1. Use convincing details. Specific details that are easy to remember will help your idea gain credibility. Find a way to make those specific details concrete.
  2. Make your details tangible. 5,000 nuclear warheads is an abstract concept to most that will not stick. 5,000 BBs dropping on the ground all at once will, even if your audience doesn’t remember 5,000 specifically.
  3. Think of Frank Sinatra’s famous lyric: “If I can make it there, I can make it anywhere.” Pick the most difficult situation that your idea will encounter and show that your idea can succeed there.
  4. Allow your audience to test your idea. Give them a way to sample your idea at no risk to them.

‘Above the Influence’ commercials, which are designed to keep teenagers and young adults off drugs, have almost no credibility. Target audience members either don’t recall the ads whenever they air, or they don’t pay attention to them.

But consider this: An ad shot by a person using a hand held camera who attends a party where drugs are being consumed. The attendee walks into a back room where two or three teenagers are preparing to inject themselves with methamphetamine. The camera records one of the teenagers injecting himself… only for the teenager to overdose. It’s a way to present a convincing, tangable example that would make a seasoned drug-dealer shutter. The idea is controversial, and would involve investigation as to how to create the ad in an ethical manner, but it would undoubtedly convince most teenagers to stay away from drugs… or at least meth.

Google Blog Review

The following post is a blog review for the Fortune 500 business blogging Wiki. I will be reviewing the Official Google blog. The blog will be judged in eight areas. Each area will be ranked on a scale of 1-10 in order of how well the blog is written.

The mission of the Google blog: “Insights to Googlers about our products, technology, and the Google culture.”

Ease of Finding: 6. Despite being the most popular search engine (and Web site?) on the Internet, Google’s Official blog is surprisingly more difficult to find than it needs to be. There is no link on the front page, and there isn’t any reference to an “Official Google Blog” in Google’s upper tool bar. However, It comes up as the first Google search entry when you type in “Google blog” and loads automatically if you type it into your web browser.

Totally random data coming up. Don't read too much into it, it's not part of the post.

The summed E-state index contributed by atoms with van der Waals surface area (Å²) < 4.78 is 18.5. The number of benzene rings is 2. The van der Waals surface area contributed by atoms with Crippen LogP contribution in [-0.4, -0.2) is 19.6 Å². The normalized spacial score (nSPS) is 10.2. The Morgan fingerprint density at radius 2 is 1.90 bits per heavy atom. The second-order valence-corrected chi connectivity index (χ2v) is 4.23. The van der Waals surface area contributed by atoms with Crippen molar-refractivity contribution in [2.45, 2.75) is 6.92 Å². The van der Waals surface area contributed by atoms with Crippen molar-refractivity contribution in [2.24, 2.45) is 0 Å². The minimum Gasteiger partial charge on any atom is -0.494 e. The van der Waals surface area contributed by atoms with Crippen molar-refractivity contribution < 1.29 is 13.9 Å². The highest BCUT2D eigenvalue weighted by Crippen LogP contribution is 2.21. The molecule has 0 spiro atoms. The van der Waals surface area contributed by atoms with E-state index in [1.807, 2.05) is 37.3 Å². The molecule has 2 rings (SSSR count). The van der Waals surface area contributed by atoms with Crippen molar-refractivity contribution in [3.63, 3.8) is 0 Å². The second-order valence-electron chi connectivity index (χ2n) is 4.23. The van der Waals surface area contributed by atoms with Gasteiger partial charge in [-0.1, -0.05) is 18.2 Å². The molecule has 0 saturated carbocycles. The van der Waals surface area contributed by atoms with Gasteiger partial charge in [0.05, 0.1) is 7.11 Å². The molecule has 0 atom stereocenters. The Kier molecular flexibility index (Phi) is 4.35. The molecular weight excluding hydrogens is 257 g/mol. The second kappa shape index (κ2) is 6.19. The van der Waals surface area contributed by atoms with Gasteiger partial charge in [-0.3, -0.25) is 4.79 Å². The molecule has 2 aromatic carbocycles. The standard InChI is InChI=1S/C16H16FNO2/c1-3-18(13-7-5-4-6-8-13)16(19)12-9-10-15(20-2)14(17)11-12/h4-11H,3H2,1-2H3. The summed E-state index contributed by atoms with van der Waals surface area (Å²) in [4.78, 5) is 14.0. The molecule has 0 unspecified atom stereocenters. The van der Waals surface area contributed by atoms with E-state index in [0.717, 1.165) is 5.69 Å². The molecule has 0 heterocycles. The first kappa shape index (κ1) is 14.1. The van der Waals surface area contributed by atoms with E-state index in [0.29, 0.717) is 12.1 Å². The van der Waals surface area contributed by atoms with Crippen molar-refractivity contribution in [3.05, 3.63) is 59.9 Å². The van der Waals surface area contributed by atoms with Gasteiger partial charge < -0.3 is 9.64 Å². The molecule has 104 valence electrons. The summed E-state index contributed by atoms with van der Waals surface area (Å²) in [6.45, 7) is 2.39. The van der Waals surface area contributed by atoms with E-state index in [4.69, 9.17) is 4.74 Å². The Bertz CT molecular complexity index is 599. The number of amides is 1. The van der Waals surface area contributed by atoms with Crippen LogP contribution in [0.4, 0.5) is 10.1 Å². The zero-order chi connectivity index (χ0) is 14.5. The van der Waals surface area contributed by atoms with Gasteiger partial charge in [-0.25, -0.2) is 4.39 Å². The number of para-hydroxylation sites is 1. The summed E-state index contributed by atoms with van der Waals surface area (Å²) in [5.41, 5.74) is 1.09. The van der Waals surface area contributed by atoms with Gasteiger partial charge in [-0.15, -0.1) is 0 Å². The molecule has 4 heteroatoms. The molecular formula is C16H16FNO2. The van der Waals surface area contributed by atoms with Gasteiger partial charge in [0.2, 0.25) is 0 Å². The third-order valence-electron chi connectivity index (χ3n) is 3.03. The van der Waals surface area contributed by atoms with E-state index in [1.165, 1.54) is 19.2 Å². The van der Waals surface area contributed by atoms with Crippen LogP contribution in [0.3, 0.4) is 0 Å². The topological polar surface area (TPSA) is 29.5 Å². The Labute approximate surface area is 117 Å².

Frequency: 8. Google does a pretty good job of posting frequently. They generally post once every day and occasionally post two or three entries in a day. However there are times when Google doesn’t post an entry for two or three days.

Engaging Writing: 8. The Official Google blog has a few different authors, but most of their posts are clean, fairly concise, and error free. However, the content on the blog isn’t always compelling.

Focused: 6. The posts typically fall under the rubric of “products, technology, and the Google culture,” but the mission statement of the blog is too broad in itself. One post might be centered around Google’s corporate social responsibility initiatives, but the next post might be a how-to guide. Google’s blog could benefit greatly from being a little more focused.

Relevant: 8. The posts stick pretty close to the subject’s header, and all the links tend to be relevant.

Honest: 5. Google does provide a note at the bottom of a post whenever they change something on their site, but it’s hard to give Google too many points in this area when they don’t allow users to comment on (and therefore respond to) their posts.

Social Interaction design (interactive): 1. Even though Google close to the center of the Web 2.0 revolution, it has completely disregarded one of the main tenants of social media. Google’s Official blog does not allow readers to comment on blog entries. Audience interaction is key in maintaining a blog; otherwise, the blog is nothing more than an electronic journal.

Responsiveness: 1. If you don’t allow users to leave comments, how can you expect to address your reader’s concerns about a particular issue?

Overall: Google earns 43 points out of 80. The blog could benefit from being more focused and easier to find, but not being interactive takes away from what blogs are about. A lack of consumer input defeats most of the purpose that a corporate blog is supposed to have (issues of transparency and customer trust come to mind).

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About Bryan Saxton:

I am a Journalism Student at the University of Oregon and the Public Relation's Officer for the International Student Association.